A recent poll of a bellweather county in Pennsylvania shows Trump well positioned to compete, and possibly capture, Pennsylvania’s 20 electoral votes. Luzerne County in east Central PA has almost perfectly matched the statewide vote in every election since 2000. In the last 4 Presidential elections, Democrats victory margin in the county has matched their winning margin statewide. Home to economically depressed Scranton-Wilkes-Barre, it ought to be most open to Trump’s nationalist, economic message.
According to a recent poll of the county by Axiom Strategies, it is. Trump currently leads Clinton in the county by 17 points, 51-34. Trump has a +11 positive favorable rating in the county, while Clinton’s favorable rating is -21. Perhaps more importantly, Trump pulls support from 34 percent of Democrat voters in the county. A bare majority of 50 percent of Democrats support Clinton.
The vote in Luzerne doesn’t decide how the state will vote. For almost 20 years, though, it has been an almost perfect predictor of how Pennsylvania votes.
Every election, the Presidency comes down to a handful of states that individually represent some aspect of the American body politic. Whether changing demographics in the West, internal migration reshaping the South or the economic pain changing the politics of rusting industrial states, winning the White House requires capturing subtle shifts in political leanings in a country that is almost evenly split nationally.
The November contest between Donald Trump and Hillary Clinton is likely to be one of the closest elections since the 2000 contest between George W. Bush and Al Gore. In that election, Al Gore was trying to succeed Bill Clinton, whose approval rating was 58-60 percent ahead of the election, and benefited from a relatively healthy economy. (The economy didn’t dip into a recession until after the election.)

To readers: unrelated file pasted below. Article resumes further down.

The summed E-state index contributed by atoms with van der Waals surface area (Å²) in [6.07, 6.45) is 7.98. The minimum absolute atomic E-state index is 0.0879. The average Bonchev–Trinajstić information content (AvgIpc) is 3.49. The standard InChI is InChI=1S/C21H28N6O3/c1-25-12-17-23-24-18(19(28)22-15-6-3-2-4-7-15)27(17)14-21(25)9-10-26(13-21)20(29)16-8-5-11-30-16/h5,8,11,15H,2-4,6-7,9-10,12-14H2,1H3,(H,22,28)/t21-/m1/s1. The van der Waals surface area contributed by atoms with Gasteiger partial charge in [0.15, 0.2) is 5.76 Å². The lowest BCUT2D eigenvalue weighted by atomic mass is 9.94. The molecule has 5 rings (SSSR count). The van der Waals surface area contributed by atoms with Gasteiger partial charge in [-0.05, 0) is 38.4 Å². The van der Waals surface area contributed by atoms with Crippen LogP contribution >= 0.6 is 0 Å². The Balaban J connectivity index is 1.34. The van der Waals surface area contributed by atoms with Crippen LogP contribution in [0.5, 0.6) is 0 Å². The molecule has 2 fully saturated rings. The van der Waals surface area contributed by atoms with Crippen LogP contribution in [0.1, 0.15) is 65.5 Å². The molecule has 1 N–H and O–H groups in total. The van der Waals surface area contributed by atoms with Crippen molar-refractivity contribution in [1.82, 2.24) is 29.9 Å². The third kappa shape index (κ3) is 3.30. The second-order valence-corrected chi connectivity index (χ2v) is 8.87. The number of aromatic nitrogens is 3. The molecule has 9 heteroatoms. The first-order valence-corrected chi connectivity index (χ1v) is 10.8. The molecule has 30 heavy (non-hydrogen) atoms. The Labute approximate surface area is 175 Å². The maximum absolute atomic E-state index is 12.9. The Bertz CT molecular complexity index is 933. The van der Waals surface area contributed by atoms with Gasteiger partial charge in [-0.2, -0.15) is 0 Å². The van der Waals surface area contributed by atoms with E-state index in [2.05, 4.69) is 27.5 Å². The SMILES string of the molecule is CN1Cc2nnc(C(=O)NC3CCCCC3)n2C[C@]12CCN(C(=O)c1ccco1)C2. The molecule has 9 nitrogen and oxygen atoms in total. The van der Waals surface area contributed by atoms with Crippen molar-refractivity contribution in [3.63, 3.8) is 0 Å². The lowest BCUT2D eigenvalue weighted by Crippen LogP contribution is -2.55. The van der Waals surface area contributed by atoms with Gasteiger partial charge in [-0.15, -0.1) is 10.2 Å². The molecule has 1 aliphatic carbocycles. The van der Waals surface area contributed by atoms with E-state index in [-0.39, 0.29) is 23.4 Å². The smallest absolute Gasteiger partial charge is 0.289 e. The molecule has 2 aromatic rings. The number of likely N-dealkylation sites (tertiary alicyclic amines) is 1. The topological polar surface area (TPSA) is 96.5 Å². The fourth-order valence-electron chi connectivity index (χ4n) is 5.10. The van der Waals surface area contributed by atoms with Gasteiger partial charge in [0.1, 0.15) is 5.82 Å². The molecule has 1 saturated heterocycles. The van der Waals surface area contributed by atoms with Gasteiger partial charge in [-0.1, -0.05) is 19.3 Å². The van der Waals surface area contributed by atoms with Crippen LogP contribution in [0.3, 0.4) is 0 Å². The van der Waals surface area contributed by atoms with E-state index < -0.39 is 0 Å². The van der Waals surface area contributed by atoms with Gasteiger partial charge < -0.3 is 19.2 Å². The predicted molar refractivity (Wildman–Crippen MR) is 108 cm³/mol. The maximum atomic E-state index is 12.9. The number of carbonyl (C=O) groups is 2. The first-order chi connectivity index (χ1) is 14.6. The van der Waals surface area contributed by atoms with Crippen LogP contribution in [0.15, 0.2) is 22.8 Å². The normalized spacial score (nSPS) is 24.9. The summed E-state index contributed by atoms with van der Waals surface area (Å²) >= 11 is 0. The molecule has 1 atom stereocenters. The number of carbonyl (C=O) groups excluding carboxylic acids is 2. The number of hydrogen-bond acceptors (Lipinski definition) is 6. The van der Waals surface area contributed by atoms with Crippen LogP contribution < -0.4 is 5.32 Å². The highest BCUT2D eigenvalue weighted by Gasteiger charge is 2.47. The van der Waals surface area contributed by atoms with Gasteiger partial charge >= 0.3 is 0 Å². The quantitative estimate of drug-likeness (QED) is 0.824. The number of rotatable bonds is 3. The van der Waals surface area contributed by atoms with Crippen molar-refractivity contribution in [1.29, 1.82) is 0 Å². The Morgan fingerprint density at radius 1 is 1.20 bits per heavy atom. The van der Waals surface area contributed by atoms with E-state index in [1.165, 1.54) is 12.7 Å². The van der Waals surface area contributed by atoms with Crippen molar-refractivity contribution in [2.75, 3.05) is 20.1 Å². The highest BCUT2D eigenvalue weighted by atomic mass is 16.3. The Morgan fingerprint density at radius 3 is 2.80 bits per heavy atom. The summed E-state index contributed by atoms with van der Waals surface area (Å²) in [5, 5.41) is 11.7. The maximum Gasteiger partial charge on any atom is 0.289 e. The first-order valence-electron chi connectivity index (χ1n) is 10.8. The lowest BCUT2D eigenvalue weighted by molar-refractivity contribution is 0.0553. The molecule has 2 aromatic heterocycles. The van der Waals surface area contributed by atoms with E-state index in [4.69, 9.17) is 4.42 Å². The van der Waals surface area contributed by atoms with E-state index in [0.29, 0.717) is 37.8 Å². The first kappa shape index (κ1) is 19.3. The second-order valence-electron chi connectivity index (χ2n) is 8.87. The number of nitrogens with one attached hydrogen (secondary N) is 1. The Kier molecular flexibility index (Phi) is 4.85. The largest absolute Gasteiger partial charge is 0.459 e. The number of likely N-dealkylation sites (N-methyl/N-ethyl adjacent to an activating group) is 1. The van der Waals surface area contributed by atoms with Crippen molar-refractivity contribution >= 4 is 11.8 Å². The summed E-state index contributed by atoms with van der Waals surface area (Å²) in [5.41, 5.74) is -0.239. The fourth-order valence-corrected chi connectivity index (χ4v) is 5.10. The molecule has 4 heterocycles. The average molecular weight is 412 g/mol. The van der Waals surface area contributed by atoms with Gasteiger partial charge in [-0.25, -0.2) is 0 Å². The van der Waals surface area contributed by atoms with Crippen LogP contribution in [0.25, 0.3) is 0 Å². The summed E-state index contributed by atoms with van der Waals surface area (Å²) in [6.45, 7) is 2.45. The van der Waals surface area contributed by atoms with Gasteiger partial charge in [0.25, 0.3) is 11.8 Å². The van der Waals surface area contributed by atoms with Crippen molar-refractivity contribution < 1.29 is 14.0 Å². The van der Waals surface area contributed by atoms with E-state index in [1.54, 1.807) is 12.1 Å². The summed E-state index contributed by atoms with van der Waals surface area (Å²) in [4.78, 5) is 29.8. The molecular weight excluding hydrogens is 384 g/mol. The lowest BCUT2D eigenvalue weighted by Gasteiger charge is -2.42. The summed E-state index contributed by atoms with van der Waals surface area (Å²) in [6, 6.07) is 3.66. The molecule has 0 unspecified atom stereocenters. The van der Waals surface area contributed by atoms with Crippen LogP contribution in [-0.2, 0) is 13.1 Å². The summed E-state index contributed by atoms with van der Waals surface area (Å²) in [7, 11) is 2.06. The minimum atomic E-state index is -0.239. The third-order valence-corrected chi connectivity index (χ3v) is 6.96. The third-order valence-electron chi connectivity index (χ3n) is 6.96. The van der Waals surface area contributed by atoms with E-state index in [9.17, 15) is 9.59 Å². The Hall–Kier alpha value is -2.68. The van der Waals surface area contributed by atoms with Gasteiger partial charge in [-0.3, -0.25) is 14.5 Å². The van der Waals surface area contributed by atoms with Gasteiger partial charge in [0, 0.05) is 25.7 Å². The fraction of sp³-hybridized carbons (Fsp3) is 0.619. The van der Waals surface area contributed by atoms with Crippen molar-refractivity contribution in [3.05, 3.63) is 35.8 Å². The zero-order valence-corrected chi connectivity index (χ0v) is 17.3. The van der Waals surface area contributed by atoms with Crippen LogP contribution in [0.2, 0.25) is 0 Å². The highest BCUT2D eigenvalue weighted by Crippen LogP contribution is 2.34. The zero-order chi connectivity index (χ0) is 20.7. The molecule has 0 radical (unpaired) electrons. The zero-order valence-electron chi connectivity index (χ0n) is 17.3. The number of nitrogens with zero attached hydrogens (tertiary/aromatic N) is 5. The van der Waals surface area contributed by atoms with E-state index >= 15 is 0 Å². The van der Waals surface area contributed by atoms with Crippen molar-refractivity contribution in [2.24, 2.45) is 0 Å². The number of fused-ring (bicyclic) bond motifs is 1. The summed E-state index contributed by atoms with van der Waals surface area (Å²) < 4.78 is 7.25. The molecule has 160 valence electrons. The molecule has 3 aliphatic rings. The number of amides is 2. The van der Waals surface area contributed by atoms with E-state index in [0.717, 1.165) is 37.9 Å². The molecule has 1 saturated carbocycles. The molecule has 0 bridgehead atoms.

In 2000, in fact, the top issue for voters was Education, followed by the economy and health care. Creating better paying jobs was 8th on the list of voter concerns. In retrospect, its stunning that Bush won the election, given the mix of issues that dominated the campaign.
President Obama’s approval ratings, by contrast, are in the low 50s and the economy is viewed, at best, as stagnant and, at worst, very near a recession. The economy and creating jobs are the top two issues for voters, by a significant margin. National security and terrorism is the 3rd top issue for voters.
Whereas both Bush and Gore had very positive personal poll numbers in June 2000, both Clinton and Trump have historically high negatives. Over 60 percent of Americans have a negative view of Trump, while 55 percent have a negative view of Clinton. Almost 30 percent of Democrats have a negative view of Clinton, while one-third of Republicans have an unfavorable view of Trump.
In almost every important way, in other words, the 2016 election is completely unlike the campaign in 2000. It shouldn’t be surprising, then, that the make-up of the electoral battleground would be different as well. The story of Presidential elections throughout the 2000s has been one of Democrats making traditional Republican states competitive.
Trump, at this stage, possibly has a path forward to break that narrative and even reverse it. In many parts of the country, economic anxieties have turned into nearly existential fears. If Pennsylvania turns red, its clear indication that Trump’s core message can reshuffle the electoral deck. If Trump falls flat in the Keystone State, however, its a sign that changing demographics in the West and South control the future of American politics.